Employee experience design

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Employee experience design (EED or EXD) is the application of experience design in order to intentionally design HR products, services, events, and organizational environments with a focus on the quality of the employee experience whilst providing relevant solutions for an organization.


EED can be described as the "intentional design of the active or passive use of HR products or services",[1] and employee experiences in general, that affect employees' emotional reaction and therefore their particular behaviors and loyalty.[2]

The underlying assumption is that best (customer/employee) relationships are emotional in nature and achieved when companies succeed in not only satisfying certain needs (e.g. compensation), but also making interactions pleasurable.[2][3]

The goal is to yield better customer experience through increased employee engagement and employee empowerment.[4] Following Krippendorf, EED focuses on creating meaningful and sense-making opportunities for engagement,[5] and addressing aspirational [4] and fundamental psychological needs of an employee, such as autonomy, competence and relatedness.[6]


Related to design strategy, EED is a participatory systems approach to workplace improvements that applies methods and principles of experience design, such as design thinking, co-creation and empathic design[1] and new digital tools and technologies. It also uses tools and techniques that are typical to customer experience management and service design, e.g. employee experience journey mapping[7] or touchpoint analysis.

Primary design object is the employee experience, which – when successful – an employee finds unique, memorable and sustainable over time, would want to repeat and build upon, and enthusiastically promotes via word of mouth.[3] It is suspected to encourage loyalty by creating an emotional connection through engaging, compelling, and consistent context.[2] The categories for employee experience design context are products, processes, artefacts, content, space and interactions.[1]

While employee experience design is beneficial to create positive customer experiences, it is also beneficial for non-customer-facing roles.

Many elements can make up a successful employee experience, including office environment, reward and benefits, flexible working and casual dress policies.


Human resource management, operating across hierarchies and departments, plays a central role in design, distribution and delivery of EED. As co-creation is an important design principle, it is a shared task and joint responsibility of leadership, HR professionals and employees.[1] Following the logic of the service-profit chain, beneficiaries are also customers, as the recipients of improved service quality and the organization itself through increased profits.[8]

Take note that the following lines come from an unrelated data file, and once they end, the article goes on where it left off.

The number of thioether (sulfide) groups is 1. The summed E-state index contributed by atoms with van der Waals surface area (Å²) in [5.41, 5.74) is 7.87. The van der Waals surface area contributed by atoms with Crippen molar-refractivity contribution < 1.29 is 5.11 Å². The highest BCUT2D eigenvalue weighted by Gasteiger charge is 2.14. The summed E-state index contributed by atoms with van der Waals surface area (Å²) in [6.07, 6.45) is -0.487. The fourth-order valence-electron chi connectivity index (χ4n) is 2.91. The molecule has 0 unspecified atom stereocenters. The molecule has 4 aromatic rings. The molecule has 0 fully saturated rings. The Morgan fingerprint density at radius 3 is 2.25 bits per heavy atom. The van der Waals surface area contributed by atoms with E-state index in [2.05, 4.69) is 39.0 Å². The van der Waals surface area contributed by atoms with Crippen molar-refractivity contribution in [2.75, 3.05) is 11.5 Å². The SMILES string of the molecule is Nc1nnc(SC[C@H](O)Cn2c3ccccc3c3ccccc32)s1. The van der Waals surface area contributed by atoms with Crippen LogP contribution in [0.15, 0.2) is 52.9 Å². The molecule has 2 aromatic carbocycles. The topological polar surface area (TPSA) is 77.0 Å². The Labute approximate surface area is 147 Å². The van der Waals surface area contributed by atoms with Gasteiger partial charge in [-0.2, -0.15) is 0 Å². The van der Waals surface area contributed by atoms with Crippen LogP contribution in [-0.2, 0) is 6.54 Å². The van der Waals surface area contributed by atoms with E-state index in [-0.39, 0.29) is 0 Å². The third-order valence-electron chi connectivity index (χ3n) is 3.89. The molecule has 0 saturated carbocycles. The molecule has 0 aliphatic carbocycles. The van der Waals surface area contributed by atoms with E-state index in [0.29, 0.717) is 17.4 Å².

1. ^ a b c d Menzel-Black, C. & Völkl, C. (2014). "Nach Bedarf designt". Personalmagazin. doi:10.13140/2.1.3054.4001.
  2. ^ a b c Pullman, M. E. & Gross, M. A. (2014). "Ability of Experience Design Elements to Elicit Emotions and Loyalty Behaviors". Decision Sciences. 35 (3): 551–578. doi:10.1111/j.0011-7315.2004.02611.x.
  3. ^ a b Pine, J. & Gilmore, J. (1998). "The Experience Economy". Harvard Business Review. Boston: Harvard Business School Press.
  4. ^ a b Ramaswamy, V. (2009). "Leading the transformation to co‐creation of value". Strategy & Leadership. 37 (2): 32–37. doi:10.1108/10878570910941208.
  5. ^ Krippendorff, K. (1989). "On the essential contexts of artifacts or on the proposition that" design is making sense (of things)". Design Issues. 5 (2): 9–39. doi:10.2307/1511512. JSTOR 1511512.
  6. ^ Sheldon, K. M.; Elliot, A. J.; Kim, Y. & Kasser, T. (2001). "What is satisfying about satisfying events? Testing 10 candidate psychological needs". Journal of Personality and Social Psychology. 80 (2): 325–39. CiteSeerX doi:10.1037/0022-3514.80.2.325. PMID 11220449.
  7. ^ Oracle Human Capital Management (2014). "An Employee Centric Approach To HR – Employee Experience Journey Mapping (EXJM)" (PDF).
  8. ^ Heskett, J. L. & Schlesinger, L. A. (1994). "Putting the service-profit chain to work" (PDF). Harvard Business Review. 72 (2): 164–174. Archived from the original (PDF) on 2015-01-22. Retrieved 2014-11-03.